• Prioritize a robust cybersecurity culture that is interesting, engaging and, where appropriate, fun to inspire employees to do the right thing and function as human firewalls.
  • Build a security team with the skills mix needed to manage a perimeter-less organization, including cloud and third-party dependencies.
  • Communicate broadly and clearly. Ask leaders in other organizational functions about their pain points and how automated processes might help.
  • Take a multidisciplinary, cross-culture approach. Establish a security ecosystem comprising internal business line specialists, security professionals, data scientists, privacy-oriented attorneys and external policy and industry professionals.
  • Embed yourself in the organization and act as a peer, a sounding board and an advisor.


  • Build consistent approaches to cyber risk management with an understanding of threat scenarios and attack paths to help inform attack surface reduction and prioritize control improvements.
  • Focus on fit-for-purpose security processes that feature consistent user experiences.
  • Establish strict identity controls and work to achieve a mature state of identity governance and services.
  • Segment legacy environments to limit the attack surface and help contain any breaches.
  • Have a proactive recovery plan focusing on the organization’s most critical workflows with a communication structure and stress test it often.

Data and technology

  • Embrace the inevitable automation of the security function—trust the latest tools, such as robotic processes, to security orchestration, automation and response (SOAR), and extended detection and response (XDR) systems.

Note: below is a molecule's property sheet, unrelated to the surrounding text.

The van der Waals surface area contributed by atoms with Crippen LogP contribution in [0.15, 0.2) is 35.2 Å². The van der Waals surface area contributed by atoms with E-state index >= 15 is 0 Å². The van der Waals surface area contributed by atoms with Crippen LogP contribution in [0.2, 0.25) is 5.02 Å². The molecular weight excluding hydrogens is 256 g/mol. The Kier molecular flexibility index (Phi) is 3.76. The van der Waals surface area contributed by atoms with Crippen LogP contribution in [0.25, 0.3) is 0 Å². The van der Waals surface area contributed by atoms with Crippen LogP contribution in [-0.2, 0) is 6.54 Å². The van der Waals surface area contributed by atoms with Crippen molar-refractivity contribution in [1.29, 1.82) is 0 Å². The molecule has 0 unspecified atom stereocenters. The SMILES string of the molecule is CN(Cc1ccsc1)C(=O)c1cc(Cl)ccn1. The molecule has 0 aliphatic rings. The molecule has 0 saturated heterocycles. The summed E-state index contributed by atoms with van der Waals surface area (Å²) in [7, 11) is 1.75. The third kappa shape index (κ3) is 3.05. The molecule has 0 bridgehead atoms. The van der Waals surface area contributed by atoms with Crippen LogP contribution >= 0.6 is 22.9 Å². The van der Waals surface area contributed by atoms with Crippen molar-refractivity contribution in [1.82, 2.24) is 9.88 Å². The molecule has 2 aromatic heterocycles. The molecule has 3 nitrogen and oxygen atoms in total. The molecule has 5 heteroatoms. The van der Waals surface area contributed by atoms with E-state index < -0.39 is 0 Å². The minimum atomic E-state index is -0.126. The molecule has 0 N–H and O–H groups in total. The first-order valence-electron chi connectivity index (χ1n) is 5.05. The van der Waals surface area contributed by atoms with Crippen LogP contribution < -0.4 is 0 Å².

• Work with cloud providers to help ensure broad visibility into how products and services are configured to avoid inadvertent vulnerabilities.
  • Consider cybersecurity and privacy issues up front when exploring emerging technologies, including the evolving risks associated with adopting AI systems.
  • Assign responsibilities and establish accountability around how critical data is processed and managed and how it supports critical business processes.
  • In the interest of speed, scalability and trust, a transition to identity as a service in the cloud needs to happen sooner than later.


  • Be aware of changing regulatory trends and drivers and what they could mean for the company’s future technology strategy, product development, and operations.
  • Consider the regulatory impacts vis-à-vis AI and automation—establish a clear concept of what the business can and can’t do in these arenas and be alive to public concerns and changing expectations.
  • Explore automating compliance monitoring and reporting and task a team member to serve as a regulatory monitor to stay on top of privacy and security regulatory trends.
  • Align security and privacy compliance strategy with the company’s broad business strategy to help ensure stakeholders from across the organization are on the same page.
  • Look beyond the letter of the regulation—and be prepared to ask yourself more fundamental questions about digital trust and how you make that central to your strategic thinking.


The excerpt was taken from the KPMG Thought Leadership publication: https://kpmg.com/xx/en/home/insights/2023/02/cybersecurity-considerations-2023.html.

© 2023 R.G. Manabat & Co., a Philippine partnership and a member firm of the KPMG global organization of independent member firms affiliated with KPMG International Limited, a private English company limited by guarantee. All rights reserved.

For more information, you may reach out through ph-kpmgmla@kpmg.com, social media, or visit www.home.kpmg/ph.

This article is for general information purposes only and should not be considered as professional advice to a specific issue or entity. The views and opinions expressed herein are those of the author and do not necessarily represent KPMG International or KPMG in the Philippines.